Thursday, February 28, 2013


Have you heard of it? Sensory Processing Disorder
Most people probably haven't. Unless you or your child has it!
And even when I came to the conclusion that it was most likely what had plagued Lindsay most of her life I had no idea how far reaching it was into her daily life. And our pediatrician was not anxious to help us with a referral. I had *hinted* several times that there were issues (mainly with certain garments-including shoes and socks) and never got anywhere. She just intimated that Lindsay needed to deal with it and that she was a drama queen (not her words, but her attitude told me this). 
I agree that Lindsay can be quite the drama queen. And I do often tell her to "deal with" some things. Because that's life...but if there is a true problem and it's diagnosable and help-able...then we need to do something about it.
And the more I read the more discouraged I was. Because the longer you let it go the worse it gets and the harder it is to "treat".
There is no magic pill.
Even therapy has it's limitations.
But it's your best bet!
So, I called the pediatrician's office, found my backbone and calmly but firmly stated that I NEEDED a referral for an OT (Occupational Therapy) evaluation.
She gave it to us! Yahoo!!!
Then the OT office calls us back and, wouldn't you know it, our insurance doesn't want to cover it. Well then.
Thank GOD that her associated called back and she FOUGHT for Lindsay to get her OT!!!! And she got it! 11 hours of it! That is amazing!
Now, this is when I find out what things are related...I was shocked!
I thought it was all about clothing. Nope.

  • upper body weakness (she couldn't even do one girl push-up. I'd have just thought it was lack of effort)
  • poor handwriting due to the upper body weakness. Her arms/hands are shaky so she overcompensates by pushing hard on the pencil/paper and her arm wears out and writing becomes progressively sloppy!
  • car sickness. she doesn't have it awful...just enough to make her very miserable on "sensory" days (some days are worse than others)
  • joint stiffness. she complained of her joints being stiff or sore and having to "squeeze" them (ie clenching fists or tightening her shoulders...we often thought it was anger or attitude!)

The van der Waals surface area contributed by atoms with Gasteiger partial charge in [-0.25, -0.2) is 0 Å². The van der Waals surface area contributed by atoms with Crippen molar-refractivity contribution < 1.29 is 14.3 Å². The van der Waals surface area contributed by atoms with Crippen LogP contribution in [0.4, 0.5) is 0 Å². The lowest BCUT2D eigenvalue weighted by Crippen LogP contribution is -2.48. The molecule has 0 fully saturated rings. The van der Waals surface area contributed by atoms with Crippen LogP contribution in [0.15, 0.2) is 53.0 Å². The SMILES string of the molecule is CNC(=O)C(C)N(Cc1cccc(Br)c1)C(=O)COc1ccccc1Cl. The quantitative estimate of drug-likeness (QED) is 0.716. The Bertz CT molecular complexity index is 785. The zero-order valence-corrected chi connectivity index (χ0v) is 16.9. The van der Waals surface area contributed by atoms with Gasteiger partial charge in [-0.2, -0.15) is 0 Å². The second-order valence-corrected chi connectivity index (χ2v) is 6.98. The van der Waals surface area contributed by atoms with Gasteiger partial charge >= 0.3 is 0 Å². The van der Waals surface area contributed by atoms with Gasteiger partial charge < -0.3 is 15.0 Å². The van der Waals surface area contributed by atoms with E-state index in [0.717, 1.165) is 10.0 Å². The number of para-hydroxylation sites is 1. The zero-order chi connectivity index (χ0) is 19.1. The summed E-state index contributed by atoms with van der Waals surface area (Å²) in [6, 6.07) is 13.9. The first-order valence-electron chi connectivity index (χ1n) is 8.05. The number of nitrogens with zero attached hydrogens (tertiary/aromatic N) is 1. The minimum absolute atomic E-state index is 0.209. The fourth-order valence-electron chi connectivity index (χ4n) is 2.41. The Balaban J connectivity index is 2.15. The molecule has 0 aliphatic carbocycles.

• absolute inability to tolerate any kind of binding clothing. including but not limited to some undergarments, jeans, shoes, socks, shirts with certain cuts or fits, etc. I always thought that if I just made her wear the clothes she'd eventually adjust...nope! 
  • lack of balance/spatial awareness sort of (if the car sits at a tilt, even if it's sitting still, Lindsay is in misery!)

So, what is it? Very simply it's when the messages to the brain get mixed up. They're disorganized. And jumbled. And something that should be a minor discomfort at worst becomes "like being tied up" or something else equally disturbing. Their brain goes into almost a panic mode when confronted with the situation that they know makes them uncomfortable. It's not reasonable. It's not rational. But it's real to them!

In talking to another mom (a friend) who has a child with SPD we have shared experiences...the affected person becomes almost like a wild animal that has been cornered.

Lindsay's therapy included (but was not limited to): brushing therapy. It's a small brush that you are supposed to brush their skin with to reprogram the receptors in the skin...we didn't follow the regimen as closely as we were supposed to but there was definite improvement and she liked the therapy too! Joint compressions for that tightness in the joints and putty that she had to manipulate in certain ways for a certain amount of time in a whatever they did back in that therapy room! :) I know they played games and used different tools to increase her tolerance to swinging motions and such...

Our next thing is Omega 3 Fish Oils. I have her taking one per day right now of a natural brand...and we will also soon include Inositol. It's supposed to help organize and calm those receptors/reactions.

My friend said she saw as much improvement in her little girl with those things as she did with the therapy-in fact MORE!!!!! I'm excited! And so is Lindsay.

We do see improvement that continues on a regular basis. The ability to wear certain clothes and not even think about it-until she realizes she did it, then she's so excited!

Next up: I see signs in Haley. Lovely. ;) At least this time I have a CLUE.....

1 comment:

squirrelgirl said...

Often in the therapy room there is a giant swing, which helps with the movement aspects; sometimes, it can also swivel. Sometimes therapy includes light/dark, or temperature variations (warm water/cold water tubs which the patient alternates placing hands and/or feet into). Small objects are hidden in tubs full of rice, sand or beans and the patient must plunge their hand(s) into the tub and pick out all the little objects... You can mimic many of these at home. You should also ask about using other kinds of brushes - a variety of cosmetic brushes work well (different size filaments, some softer and some stiffer). Surgical scrub brushes also work well, and have the addeed benefit of a sponge on the flip side - that can also be used for desensitization.

Blog Archive